Life Cycle Assessment (LCA)

                LCA is a
process of attempting to provide the measure of overall environmental impact
that includes material and energy flows of a system. ISO 14040 (1997) defines
it as “LCA is a technique for assessing the potential environmental aspects
associated with a product (or service) by compiling an inventory of relevant
inputs and outputs, evaluating the potential environmental impacts associated
with these inputs and outputs, and interpreting the results of the inventory
and impact phases in relation to the objectives of the study” 7

consists of four phases – Defining the goal & scope, inventory analysis,
impact assessment and result interpretation. Goals and scope definition
consists of determining the system boundaries, broadness of study. Inventory analysis
involves collecting the data to quantify the materials and input/output of a
system. Impact assessment deals with evaluation of potential environmental
impacts by adopting qualitative and quantitative approach. 2.



Method (tables of summary of literature review) -check for pointers
in the papers (purple pen)



Case study no.


Type of building

Area (m2)

Lifetime (years)

C. Thormark 1






C. Scheuer 8






Winther and Hestnes























































it is important to mention all the
scenarios and the possibilities and if they are considered in this review.




Factors affecting embodied energy: use of recycled materials and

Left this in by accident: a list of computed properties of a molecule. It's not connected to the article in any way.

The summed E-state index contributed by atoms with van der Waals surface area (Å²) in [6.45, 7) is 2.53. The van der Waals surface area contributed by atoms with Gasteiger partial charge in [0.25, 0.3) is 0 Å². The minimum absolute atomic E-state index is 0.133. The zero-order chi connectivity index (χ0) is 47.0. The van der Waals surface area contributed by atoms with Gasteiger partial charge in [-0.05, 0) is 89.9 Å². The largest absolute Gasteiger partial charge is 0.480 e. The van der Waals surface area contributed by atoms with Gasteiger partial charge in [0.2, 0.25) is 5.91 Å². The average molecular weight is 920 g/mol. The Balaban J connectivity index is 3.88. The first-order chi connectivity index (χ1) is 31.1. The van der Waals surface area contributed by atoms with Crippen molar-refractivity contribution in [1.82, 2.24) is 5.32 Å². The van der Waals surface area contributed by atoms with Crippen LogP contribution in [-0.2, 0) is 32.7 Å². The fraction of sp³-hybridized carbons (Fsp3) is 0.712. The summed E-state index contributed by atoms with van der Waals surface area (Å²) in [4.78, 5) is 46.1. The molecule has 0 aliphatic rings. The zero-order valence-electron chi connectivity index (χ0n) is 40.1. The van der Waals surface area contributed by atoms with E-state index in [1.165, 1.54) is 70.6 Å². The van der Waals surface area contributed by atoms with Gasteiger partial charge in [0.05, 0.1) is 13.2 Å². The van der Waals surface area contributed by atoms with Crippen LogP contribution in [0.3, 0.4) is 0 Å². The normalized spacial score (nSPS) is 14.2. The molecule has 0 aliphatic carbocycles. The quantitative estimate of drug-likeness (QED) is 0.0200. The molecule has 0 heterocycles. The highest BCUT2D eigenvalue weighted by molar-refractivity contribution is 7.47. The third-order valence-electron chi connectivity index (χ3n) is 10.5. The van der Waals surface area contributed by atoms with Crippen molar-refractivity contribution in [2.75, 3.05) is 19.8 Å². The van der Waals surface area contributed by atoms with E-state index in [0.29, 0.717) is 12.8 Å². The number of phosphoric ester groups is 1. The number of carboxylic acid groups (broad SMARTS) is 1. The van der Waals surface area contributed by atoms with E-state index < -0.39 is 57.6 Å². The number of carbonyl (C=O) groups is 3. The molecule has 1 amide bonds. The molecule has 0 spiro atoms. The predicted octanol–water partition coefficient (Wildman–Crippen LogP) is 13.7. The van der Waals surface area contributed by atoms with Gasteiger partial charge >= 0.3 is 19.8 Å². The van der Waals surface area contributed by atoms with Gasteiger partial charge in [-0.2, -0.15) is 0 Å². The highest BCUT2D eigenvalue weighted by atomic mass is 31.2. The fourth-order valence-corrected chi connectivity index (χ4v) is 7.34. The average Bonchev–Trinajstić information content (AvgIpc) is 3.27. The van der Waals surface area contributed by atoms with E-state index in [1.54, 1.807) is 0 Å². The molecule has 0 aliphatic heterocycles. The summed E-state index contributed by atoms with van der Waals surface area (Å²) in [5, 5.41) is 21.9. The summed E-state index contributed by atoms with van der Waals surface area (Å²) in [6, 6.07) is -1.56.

use of materials that require less energy during manufacture is shown to reduce
the embodied energy.


Make sure to add something like how
the embodied energy can be reduced. Recycling might be a good point to add.
(search some papers on that). Also, using materials that require less energy
while manufacturing will be a good point.




C. . Thormark,
“A low energy building in a life cycle—its embodied energy, energy
need for operation and recycling potential,” Building and
Environment, vol. 37, no. 4, pp. 429-435, 2002.


T. . Ramesh, R. .
Prakash and K. K. Shukla, “Life cycle energy analysis of buildings: An
overview,” Energy and Buildings, vol. 42, no. 10, pp.
1592-1600, 2010.


R. J. Cole and P.
C. Kernan, “Life-cycle energy use in office buildings,” Building
and Environment, vol. 31, no. 4, pp. 307-317, 1996.


I. . Sartori and A.
G. Hestnes, “Energy use in the life cycle of conventional and
low-energy buildings: A review article,” Energy and Buildings, vol.
39, no. 3, pp. 249-257, 2007.


B. . Winther and A.
G. Hestnes, “Solar versus green : The analysis of a Norwegian row
house,” Solar Energy, vol. 66, no. 6, pp. 387-393, 1999.


R. H. K. M. André
Stephan, “A comprehensive assessment of the life cycle energy demand
of passive houses,” Applied Energy, vol. 112, pp. 23-34, 2013.


14040, Environmental Management-Life Cycle Assessment- Principles and
Framework,” International Organization for Standardization, 1997.


C. . Scheuer, G. A.
Keoleian and P. . Reppe, “Life cycle energy and environmental
performance of a new university building: modeling challenges and design
implications,” Energy and Buildings, vol. 35, no. 10, pp.
1049-1064, 2003.